Tag Archives: love poems

Roses

Oft he sought the perfect rose,

Enjoyed the flower where it grows.

Soon he found the blooms did pall,,

His dalliances they turn to gall.

Still he after pleasure strove,

Clutched noisome blossoms to his nose.

Thorns they speared him through the heart,

Still his desire did not depart.

They found him lying on a bed cold,

In his hand a fading rose.

 

 

To His Coy Mistress By Andrew Marvell

In honour of National Poetry Month I am reproducing below “To His Coy Mistress” by the English poet, Andrew Marvell

 

 

“Had we but world enough and time,

This coyness, lady, were no crime.

We would sit down, and think which way

To walk, and pass our long love’s day.

Thou by the Indian Ganges’ side

Shouldst rubies find; I by the tide

Of Humber would complain. I would

Love you ten years before the flood,

And you should, if you please, refuse

Till the conversion of the Jews.

My vegetable love should grow

Vaster than empires and more slow;

An hundred years should go to praise

Thine eyes, and on thy forehead gaze;

Two hundred to adore each breast,

But thirty thousand to the rest;

An age at least to every part,

And the last age should show your heart.

For, lady, you deserve this state,

Nor would I love at lower rate.

But at my back I always hear

Time’s wingèd chariot hurrying near;

And yonder all before us lie

Deserts of vast eternity.

Thy beauty shall no more be found;

Nor, in thy marble vault, shall sound

My echoing song; then worms shall try

That long-preserved virginity,

And your quaint honour turn to dust,

And into ashes all my lust;

The grave’s a fine and private place,

But none, I think, do there embrace.

Now therefore, while the youthful hue

Sits on thy skin like morning dew,

And while thy willing soul transpires

At every pore with instant fires,

Now let us sport us while we may,

And now, like amorous birds of prey,

Rather at once our time devour

Than languish in his slow-chapped power.

Let us roll all our strength and all

Our sweetness up into one ball,

And tear our pleasures with rough strife

Through the iron gates of life:

Thus, though we cannot make our sun

Stand still, yet we will make him run”.

Book Review: The Poems And Prose Of Ernest Dowson With A Memoir By Arthur Symons

I can not quite recollect when I first came across the poet Ernest Christopher Dowson. Perhaps it was while listening to one of the many recorded anthologies of verse which have delighted me over the years. Possibly I read his “They are not long the weeping and the laughter” while browsing through the Oxford Book of English Verse. Be that as it may, I was delighted to come across The Poems And Prose Of Ernest Dowson With A Memoir By Arthur Symons as a free download in the Amazon Kindle store, http://www.amazon.co.uk/gp/product/B000JQUZY6?ie=UTF8&ref_=oce_digital_UK.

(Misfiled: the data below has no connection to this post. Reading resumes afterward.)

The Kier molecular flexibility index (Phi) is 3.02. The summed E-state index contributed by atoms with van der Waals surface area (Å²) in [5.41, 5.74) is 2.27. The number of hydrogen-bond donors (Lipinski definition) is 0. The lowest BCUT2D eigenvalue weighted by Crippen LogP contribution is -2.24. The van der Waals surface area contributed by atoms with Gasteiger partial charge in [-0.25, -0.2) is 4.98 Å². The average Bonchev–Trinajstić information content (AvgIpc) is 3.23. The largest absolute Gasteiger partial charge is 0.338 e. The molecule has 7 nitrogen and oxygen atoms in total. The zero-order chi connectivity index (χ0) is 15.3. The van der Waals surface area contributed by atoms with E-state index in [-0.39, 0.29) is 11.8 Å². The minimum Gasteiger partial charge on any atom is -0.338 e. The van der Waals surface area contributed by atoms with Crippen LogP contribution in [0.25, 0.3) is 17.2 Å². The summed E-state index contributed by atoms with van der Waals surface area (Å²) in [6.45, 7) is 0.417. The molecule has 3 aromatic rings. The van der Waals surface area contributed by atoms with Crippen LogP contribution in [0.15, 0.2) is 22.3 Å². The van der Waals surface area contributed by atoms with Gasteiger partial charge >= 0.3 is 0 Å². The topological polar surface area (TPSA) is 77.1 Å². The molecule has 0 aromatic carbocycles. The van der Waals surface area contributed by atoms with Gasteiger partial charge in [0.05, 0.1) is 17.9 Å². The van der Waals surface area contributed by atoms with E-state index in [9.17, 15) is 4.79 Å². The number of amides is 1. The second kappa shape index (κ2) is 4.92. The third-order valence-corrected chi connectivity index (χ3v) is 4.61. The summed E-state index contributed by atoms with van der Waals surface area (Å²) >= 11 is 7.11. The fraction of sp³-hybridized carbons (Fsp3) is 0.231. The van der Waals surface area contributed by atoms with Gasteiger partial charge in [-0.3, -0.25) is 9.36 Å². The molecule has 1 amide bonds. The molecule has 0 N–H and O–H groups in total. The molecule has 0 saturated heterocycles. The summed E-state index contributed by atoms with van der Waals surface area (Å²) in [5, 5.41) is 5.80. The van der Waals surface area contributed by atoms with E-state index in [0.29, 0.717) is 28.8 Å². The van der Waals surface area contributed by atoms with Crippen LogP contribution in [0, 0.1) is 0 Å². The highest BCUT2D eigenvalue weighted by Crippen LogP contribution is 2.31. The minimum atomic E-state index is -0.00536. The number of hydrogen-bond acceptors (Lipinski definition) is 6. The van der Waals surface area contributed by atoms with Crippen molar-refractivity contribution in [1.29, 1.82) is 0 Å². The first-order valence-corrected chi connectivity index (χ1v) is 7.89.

Dowson was born in 1867 and died in 1900 at the tragically young age of 30. During his short life he produced some of the most moving poetry in the English language including his often quoted “They are not Long”

“They are not long, the weeping and the laughter,

Love and desire and hate;

I think they have no portion in us after

We pass the gate.

 

They are not long, the days of wine and roses,

Out of a misty dream

Our path emerges for a while, then closes

Within a dream.”

Indeed Dowson’s life was not long which serves to add poignancy to this beautiful poem. Whoever said that poetry has to be complex in order to be meaningful was wrong. As with “They are not long” verse can be a mere few lines and yet stir the emotions in a manner not achieved by more lengthy poems.

The brevity of existence and love is a constant theme in Dowson’s work. Take, for example his poem, April Love which touchingly describes the fleetingness of an affair

“We have walked in Love’s land a little way,

We have learnt his lesson a little while,

And shall we not part at the end of day,

With a sigh, a smile?

A little while in the shine of the sun,

We were twined together, joined lips, forgot

How the shadows fall when the day is done,

And when Love is not.

We have made no vows–there will none be broke,

Our love was free as the wind on the hill,

There was no word said we need wish unspoke,

We have wrought no ill.

So shall we not part at the end of day,

Who have loved and lingered a little while,

Join lips for the last time, go our way,

With a sigh, a smile?”.

Prior to reading “The Poems and Prose” I was not aware that in addition to his poetry Dowson had produced a number of short stories and one play. As with his poems the stories and play describe unattainable love or, in several of the stories the inability of men to take the plunge and express their love to their beloved.

In the play a man falls asleep in a beautiful garden to be awoken by a moon goddess. They indulge in romantic play for the few hours of night and at the end of their sport the lady leaves her mortal lover behind. Ever after he remains enthral to his moon goddess and is unable to find happiness with a mortal woman.

I could list the delights of this anthology until the cows come home, however I will cease my scribbling here and leave you to explore Dowson’s work for yourselves.